Chao likes the fact that Town Board and Zoning Board meetings are live-streamed on the town’s YouTube channel. He would like to see committee meetings receive the same treatment — sessions discussing finance and community programs often are held in other parts of Town Hall — and would be willing to pay for the equipment.
“You’ll ask me, ‘Where’s that money going to come from?’ ” Chao said. “Use my [Town Board member] salary. If you vote for me, my salary every year will go to charity or back to this town.”
Hodgkins wants to involve people in the governing process and use their ideas. Jaquith wants to get tougher on speeders.
“I’ve heard it on Dean Street. I’ve heard it on Rosendale,” she said, of complaints received about fast motor vehicles.
Candidates also answered how they would keep taxes down for town residents living on fixed incomes.
“My priorities are your priorities,” Jaquith said. “Those priorities include keeping our taxes as low as possible and not increasing taxes.” Jaquith also favors more affordable housing for seniors.
McPartlon said he has been on a board that has cut taxes in the past.
“We do have a need for housing stock for empty nesters, people who may want to downsize,” he said. “That’s something we have talked about at the planning level.”
Simone is concerned about helping seniors properly maintain their homes.
Chao favors a larger commercial tax base to decrease taxes. He mentioned Shop Rite Square. “Why isn’t it filled?” he asked. “Why aren’t we encouraging more businesses to come here?”
Hodgkins would hope town residents would get the chance to vote on the budget.
During closing statements, Simone said, “Niskayuna needs to have a balance on the Town Board, to build a stronger community. I want to represent the town to keep Niskyuna going forward. I want to work on efficiencies.”
Chao said if residents are happy with the way things are going, they do not have to vote for him. “But if you would like to see some change, if you would like to see something different, if you’d like to see more transparency and you would like to know what’s going on,” he said. “In the last year, I heard more in this room about the confidential secretary’s proposed salary versus the wastewater plan project. … If you want some change, consider voting for me and the other members of the team.”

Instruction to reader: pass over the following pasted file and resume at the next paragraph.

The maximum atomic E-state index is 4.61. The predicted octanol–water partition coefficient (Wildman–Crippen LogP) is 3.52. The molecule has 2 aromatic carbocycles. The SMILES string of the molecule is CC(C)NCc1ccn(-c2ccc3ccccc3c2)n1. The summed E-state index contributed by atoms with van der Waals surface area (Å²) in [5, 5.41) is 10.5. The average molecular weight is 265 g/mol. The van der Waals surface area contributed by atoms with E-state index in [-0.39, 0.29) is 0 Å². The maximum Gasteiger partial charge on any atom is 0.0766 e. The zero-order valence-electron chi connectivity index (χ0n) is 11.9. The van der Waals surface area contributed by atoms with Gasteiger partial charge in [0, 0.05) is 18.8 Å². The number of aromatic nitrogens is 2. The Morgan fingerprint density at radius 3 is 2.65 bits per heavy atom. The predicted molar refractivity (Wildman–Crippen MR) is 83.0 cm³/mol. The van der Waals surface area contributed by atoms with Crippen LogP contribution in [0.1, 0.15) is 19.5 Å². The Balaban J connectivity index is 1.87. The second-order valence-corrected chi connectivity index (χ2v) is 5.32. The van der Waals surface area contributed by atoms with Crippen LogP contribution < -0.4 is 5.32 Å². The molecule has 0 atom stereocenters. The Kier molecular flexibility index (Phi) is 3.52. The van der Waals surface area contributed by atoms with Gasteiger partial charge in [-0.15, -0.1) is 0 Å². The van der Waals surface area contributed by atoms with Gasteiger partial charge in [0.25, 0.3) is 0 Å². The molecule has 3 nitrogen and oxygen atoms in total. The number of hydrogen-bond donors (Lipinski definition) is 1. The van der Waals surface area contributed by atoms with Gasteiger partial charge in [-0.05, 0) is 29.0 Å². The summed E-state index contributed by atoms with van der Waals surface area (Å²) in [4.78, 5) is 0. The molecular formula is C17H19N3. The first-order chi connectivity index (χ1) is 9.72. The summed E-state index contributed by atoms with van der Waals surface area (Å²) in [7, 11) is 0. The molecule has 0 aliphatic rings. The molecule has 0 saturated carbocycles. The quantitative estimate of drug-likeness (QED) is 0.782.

Hodgkins drew some laughter when he said he did not want to participate in longstanding political traditions such as kissing babies, petting dogs or visiting birthday parties.
“But I do want to get you involved with the government,” he said. “I want to create structures that get you involved, that give you power, that give you voice.”
Jaquith said for her, any meaningful life includes public service.
“I respect the free speech rights for all,” she said, “but I’m not interested in the attack politics that seem to be so prevalent nationally and sometimes even here. It’s not about disruption or self-importance. … It’s about who will listen and be your voice. I will be that voice for you.”
McPartlon said he has cut taxes, invested in town infrastructure and improved parks during his time on the board. “All things I think residents of this town want,” he said. “Protecting and keeping Niskayuna a great place to live and raise a family is very important to me, and that’s why I’m running for re-election. … I ask for your support in your vote for myself and the candidates on the Democratic line.”
Correction 1 p.m. 10/29/19: An earlier online version of this story and the print version inadvertently omitted the word “not” from Rosemarie Perez Jaquith’s quote in the second-to-last paragraph. The word is now included.